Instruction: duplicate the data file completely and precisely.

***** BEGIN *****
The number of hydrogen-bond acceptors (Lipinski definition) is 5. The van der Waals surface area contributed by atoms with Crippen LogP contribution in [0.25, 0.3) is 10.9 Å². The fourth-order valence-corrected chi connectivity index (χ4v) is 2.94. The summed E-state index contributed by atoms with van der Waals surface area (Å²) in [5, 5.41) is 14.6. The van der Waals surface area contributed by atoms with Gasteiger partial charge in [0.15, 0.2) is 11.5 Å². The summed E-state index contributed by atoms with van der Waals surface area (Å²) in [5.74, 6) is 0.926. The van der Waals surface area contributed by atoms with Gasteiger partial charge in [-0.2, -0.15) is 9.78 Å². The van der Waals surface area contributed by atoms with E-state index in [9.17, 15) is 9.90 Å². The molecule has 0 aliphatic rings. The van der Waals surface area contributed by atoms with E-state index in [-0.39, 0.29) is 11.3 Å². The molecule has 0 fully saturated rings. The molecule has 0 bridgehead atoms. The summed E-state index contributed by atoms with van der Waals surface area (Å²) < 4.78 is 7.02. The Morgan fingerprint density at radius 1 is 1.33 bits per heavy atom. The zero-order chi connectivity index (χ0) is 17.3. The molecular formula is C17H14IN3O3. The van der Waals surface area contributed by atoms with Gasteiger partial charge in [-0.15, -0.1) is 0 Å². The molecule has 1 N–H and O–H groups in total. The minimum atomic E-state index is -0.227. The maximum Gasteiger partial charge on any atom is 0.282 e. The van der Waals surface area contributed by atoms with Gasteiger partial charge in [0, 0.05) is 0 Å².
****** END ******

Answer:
The number of hydrogen-bond acceptors (Lipinski definition) is 5. The van der Waals surface area contributed by atoms with Crippen LogP contribution in [0.25, 0.3) is 10.9 Å². The fourth-order valence-corrected chi connectivity index (χ4v) is 2.94. The summed E-state index contributed by atoms with van der Waals surface area (Å²) in [5, 5.41) is 14.6. The van der Waals surface area contributed by atoms with Gasteiger partial charge in [0.15, 0.2) is 11.5 Å². The summed E-state index contributed by atoms with van der Waals surface area (Å²) in [5.74, 6) is 0.926. The van der Waals surface area contributed by atoms with Gasteiger partial charge in [-0.2, -0.15) is 9.78 Å². The van der Waals surface area contributed by atoms with E-state index in [9.17, 15) is 9.90 Å². The molecule has 0 aliphatic rings. The van der Waals surface area contributed by atoms with E-state index in [-0.39, 0.29) is 11.3 Å². The molecule has 0 fully saturated rings. The molecule has 0 bridgehead atoms. The summed E-state index contributed by atoms with van der Waals surface area (Å²) < 4.78 is 7.02. The Morgan fingerprint density at radius 1 is 1.33 bits per heavy atom. The zero-order chi connectivity index (χ0) is 17.3. The molecular formula is C17H14IN3O3. The van der Waals surface area contributed by atoms with Gasteiger partial charge in [-0.15, -0.1) is 0 Å². The molecule has 1 N–H and O–H groups in total. The minimum atomic E-state index is -0.227. The maximum Gasteiger partial charge on any atom is 0.282 e. The van der Waals surface area contributed by atoms with Gasteiger partial charge in [0, 0.05) is 0 Å².